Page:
But three generations of the same design gets old. At the very least they should tweak it.


Don't worry, they'll switch the red color on the crown to blue or jet black or newborn star white or something for a completely new look that will be obvious to all of your friends that you have the latest version.
Rating: 6 Votes
9 weeks ago
This type of upgrade will be what gets me to buy my next watch. Hope they keep working on adding things of this nature.
Rating: 5 Votes
9 weeks ago
Will Apple turn off a few of my heart chambers if the battery in the watch goes below 90% functionality?
Rating: 4 Votes
9 weeks ago

But three generations of the same design gets old. At the very least they should tweak it.


I would prefer that they make it more useful first. The design is ok, and it will be features like health monitoring that entice people to spend $300-600 for what otherwise is a fancy watch. But for people with heart conditions or diabetes, if they get the blood sugar monitoring reliable, then the health benefits would justify that cost or more pretty quickly, ignoring anything else the Watch does.
Rating: 4 Votes
9 weeks ago
Wonder if Apple will slow the ekg readings as the watch battery degrades? :)
Rating: 3 Votes
9 weeks ago

It’s pretty clear that adding an EKG would require FDA approval...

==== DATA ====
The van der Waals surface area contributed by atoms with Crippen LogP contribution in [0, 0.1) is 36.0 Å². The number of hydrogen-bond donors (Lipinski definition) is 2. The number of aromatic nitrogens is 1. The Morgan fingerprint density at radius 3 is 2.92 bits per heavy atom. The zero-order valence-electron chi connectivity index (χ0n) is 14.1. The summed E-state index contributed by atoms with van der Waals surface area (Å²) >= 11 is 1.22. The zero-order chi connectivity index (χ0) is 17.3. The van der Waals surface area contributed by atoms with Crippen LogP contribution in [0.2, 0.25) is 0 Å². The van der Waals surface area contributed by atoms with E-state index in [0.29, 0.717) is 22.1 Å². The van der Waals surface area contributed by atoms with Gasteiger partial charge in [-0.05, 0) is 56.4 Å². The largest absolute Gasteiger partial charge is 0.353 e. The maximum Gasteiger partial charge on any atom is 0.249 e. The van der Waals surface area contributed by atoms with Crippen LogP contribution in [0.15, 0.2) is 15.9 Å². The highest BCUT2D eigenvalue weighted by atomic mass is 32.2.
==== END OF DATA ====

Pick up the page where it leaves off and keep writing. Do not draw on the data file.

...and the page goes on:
Also, as most users would not have the training to interpret their EKG there would have to be some sort of software analysis. Judging by the expensive hospital ekgs I use, software analysis is very frequently inferior or downright wrong compared to a well trained physician’s interpretation. I’m not saying software couldn’t do it, but it currently isn’t good enough. And I’m not aware of Apple running large trials to leapfrog past the current industry leaders in software based EKG analysis. Perhaps users could pay for a subscription to a remote telemetry service, although even this would result in a huge number of false positives.

Anyways, personally I’d love my Apple Watch to have an ekg (and continuous glucose monitoring). Can’t wait to see what they come up with.


"And I’m not aware of Apple running large trials to leapfrog past the current industry leaders in software based EKG analysis."

I have a relative who is currently a part of such a large Apple trial.
Rating: 3 Votes
9 weeks ago

But three generations of the same design gets old. At the very least they should tweak it.

I thought people were pissed at Apple for a "form over function" approach, yet you are arguing to change the form for purely superficial reasons...
Rating: 3 Votes
9 weeks ago

But three generations of the same design gets old. At the very least they should tweak it.

Eh. 3% design change. I can do without that. It's already to me a much better design than the Android based products out there.
Rating: 3 Votes